Even if it were admitted that private fire protection service should be given free, the cost of this service should not be distributed among other water takers, but upon the taxpayers. If the community, as such, and not as water purveyor, wishes to assume the burden of this class of service, that is another matter, but the burden ought to be distributed by direct taxation in the same manner as a community does when offering tax-free land to induce manufacturing plants to locate within its confines. If the burden is borne by the users of other classes of water service, it is distributed according to the amount of service taken for other purposes, and has no relation to the direct benefit conferred.

The reduction of the conflagration hazard and insurance rates on surrounding property is a property benefit, and is not measured by the amount of water service taken by other water consumers. If the installation of sprinklers is to be rewarded by an exemption from tolls because it is a benefit to other property, the property benefitted ought to be made to assume the shifted burden. Its refusal or neglect to do so does not justify putting it on those consumers who neither own sprinklers nor benefit by their installation.

In weighing these arguments, it should be remembered that in 30 per cent, of the fires in sprinklered risks, the fire department is called into play, and also that the installation of private fire protection systems, where they do not extinguish incipient fires, may add a heavy drain upon the public piping system and thereby jeopardize the public fire protection. The danger of a large waste of water inside a protected property in the event of a destructive fire, due to connections to it, is very great. It is difficult to locate valves where these connections may always be shut off when they have ceased to do good, and they commence to do incalculable harm. Usually what is wanted in a fire protection system is a reasonable amount of water at an effective pressure. Sometimes what is demanded is an unreasonable amount, which means that not alone the sprinklered risk, but the surrounding property is endangered, and the water withdrawn is used to no good purpose.

No one who realizes the manifold problems which private fire protection service develops can for an instant doubt that the water purveyor assumes not alone responsibility and cost, but possibility in rendering such service. The furnishing of private fire protection by a water utility is one of its legitimate activities, and constitutes an important part of the service it is intended to render. This service can no more be rendered without the existence of a completed plant than any other service can. The plant investment, upkeep and operation is as essential to this as to any other. There is no reason for making a distinction between this and other classes of service rendered by the utility. None should be exempt from carrying its fair proportion of the whole burden. There is no more reason for exempting the takers of private fire protection from meeting their proper share of the total cost of service than for exempting other patrons of a water utility.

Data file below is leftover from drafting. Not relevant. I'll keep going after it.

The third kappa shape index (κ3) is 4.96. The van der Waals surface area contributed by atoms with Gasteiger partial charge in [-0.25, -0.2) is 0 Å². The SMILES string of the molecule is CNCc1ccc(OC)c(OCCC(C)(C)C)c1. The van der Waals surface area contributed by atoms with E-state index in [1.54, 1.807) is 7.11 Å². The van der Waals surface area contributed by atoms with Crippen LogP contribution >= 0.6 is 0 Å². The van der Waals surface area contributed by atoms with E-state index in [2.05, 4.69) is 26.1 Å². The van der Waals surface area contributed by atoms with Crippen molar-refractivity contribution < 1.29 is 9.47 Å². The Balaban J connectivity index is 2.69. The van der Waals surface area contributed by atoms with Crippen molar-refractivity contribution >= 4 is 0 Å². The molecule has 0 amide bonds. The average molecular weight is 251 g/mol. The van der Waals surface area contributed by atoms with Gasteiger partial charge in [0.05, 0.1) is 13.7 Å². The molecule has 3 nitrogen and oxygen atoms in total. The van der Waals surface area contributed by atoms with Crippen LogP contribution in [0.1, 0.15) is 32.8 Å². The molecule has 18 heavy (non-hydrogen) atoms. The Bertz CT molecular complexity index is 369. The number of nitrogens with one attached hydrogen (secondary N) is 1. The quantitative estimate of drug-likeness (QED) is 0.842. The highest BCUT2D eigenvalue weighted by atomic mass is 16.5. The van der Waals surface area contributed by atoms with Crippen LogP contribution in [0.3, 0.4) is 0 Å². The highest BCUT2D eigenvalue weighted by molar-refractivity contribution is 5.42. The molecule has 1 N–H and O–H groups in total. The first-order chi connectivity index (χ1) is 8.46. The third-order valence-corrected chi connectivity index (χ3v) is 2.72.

Two things must be considered in establishing a fair basis for a charge for service: first, the cost of the service, and then the worth of the service to the consumer. The consumer is entitled as a matter of right to adequate service at reasonable rates under reasonable conditions, and to pay no more than the worth of the service.

It has been demonstrated that private fire protection service entails cost. The one question remains, then: Has this service worth to the one who takes it? In answer to this uuestion. we will quote from the testimony of the insurance experts in the Portland Water District Case previously referred to. From this testimony we find that the introduction of a private sprinkler system resulted in one case in a re duction from $2.04 per $100 of insurance to 34 cents, on one section of a plant, and to 40 cents on another. The Portland Stove Foundry carried in excess of $100,000 of insurance as an unsprinklered risk. Its rate was $1.70 per $100. As a sprinklered risk it was 22 cents per $100, a saving in insurance of $1,480 per year, which capitalized at S per cent, is equivalent to $29,600. The installation and maintenance of private fire protection systems entil cost, so that the difference as shown above is not all net saving, but in the majority of cases the reduced rates pay for the fire protection installation in from five to eight years. The saving effected by the installation of these systems is very much larger than the cost, and it should be borne in mind that these figures take no account of the saving effected by insurance against interruptions to business not compensated for by the kind of insurance herein discussed.

With relation to decisions affecting private fire service protection, there is an apparent unanimity of opinion by courts and public utility commissions, to the effect that a water utility which supplies water for private fire protection purposes performs a service which is in addition to supplying water for public fire protection, and the water utility has a right to make a reasonable charge for private fire protection service.